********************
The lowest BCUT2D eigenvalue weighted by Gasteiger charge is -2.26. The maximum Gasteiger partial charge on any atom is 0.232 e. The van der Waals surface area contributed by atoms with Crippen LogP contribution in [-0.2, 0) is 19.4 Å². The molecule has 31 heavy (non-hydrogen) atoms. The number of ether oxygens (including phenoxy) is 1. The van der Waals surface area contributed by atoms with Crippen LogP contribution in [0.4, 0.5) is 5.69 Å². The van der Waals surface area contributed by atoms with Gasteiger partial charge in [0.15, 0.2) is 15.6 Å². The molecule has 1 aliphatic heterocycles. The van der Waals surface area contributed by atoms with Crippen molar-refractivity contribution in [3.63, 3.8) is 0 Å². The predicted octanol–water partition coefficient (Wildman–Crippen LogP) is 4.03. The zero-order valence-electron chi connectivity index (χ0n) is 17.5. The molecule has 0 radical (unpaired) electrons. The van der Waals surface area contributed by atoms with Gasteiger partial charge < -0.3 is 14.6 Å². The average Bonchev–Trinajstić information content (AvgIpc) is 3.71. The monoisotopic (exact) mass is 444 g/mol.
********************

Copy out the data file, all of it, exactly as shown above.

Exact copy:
The lowest BCUT2D eigenvalue weighted by Gasteiger charge is -2.26. The maximum Gasteiger partial charge on any atom is 0.232 e. The van der Waals surface area contributed by atoms with Crippen LogP contribution in [-0.2, 0) is 19.4 Å². The molecule has 31 heavy (non-hydrogen) atoms. The number of ether oxygens (including phenoxy) is 1. The van der Waals surface area contributed by atoms with Crippen LogP contribution in [0.4, 0.5) is 5.69 Å². The van der Waals surface area contributed by atoms with Gasteiger partial charge in [0.15, 0.2) is 15.6 Å². The molecule has 1 aliphatic heterocycles. The van der Waals surface area contributed by atoms with Crippen molar-refractivity contribution in [3.63, 3.8) is 0 Å². The predicted octanol–water partition coefficient (Wildman–Crippen LogP) is 4.03. The zero-order valence-electron chi connectivity index (χ0n) is 17.5. The molecule has 0 radical (unpaired) electrons. The van der Waals surface area contributed by atoms with Gasteiger partial charge < -0.3 is 14.6 Å². The average Bonchev–Trinajstić information content (AvgIpc) is 3.71. The monoisotopic (exact) mass is 444 g/mol.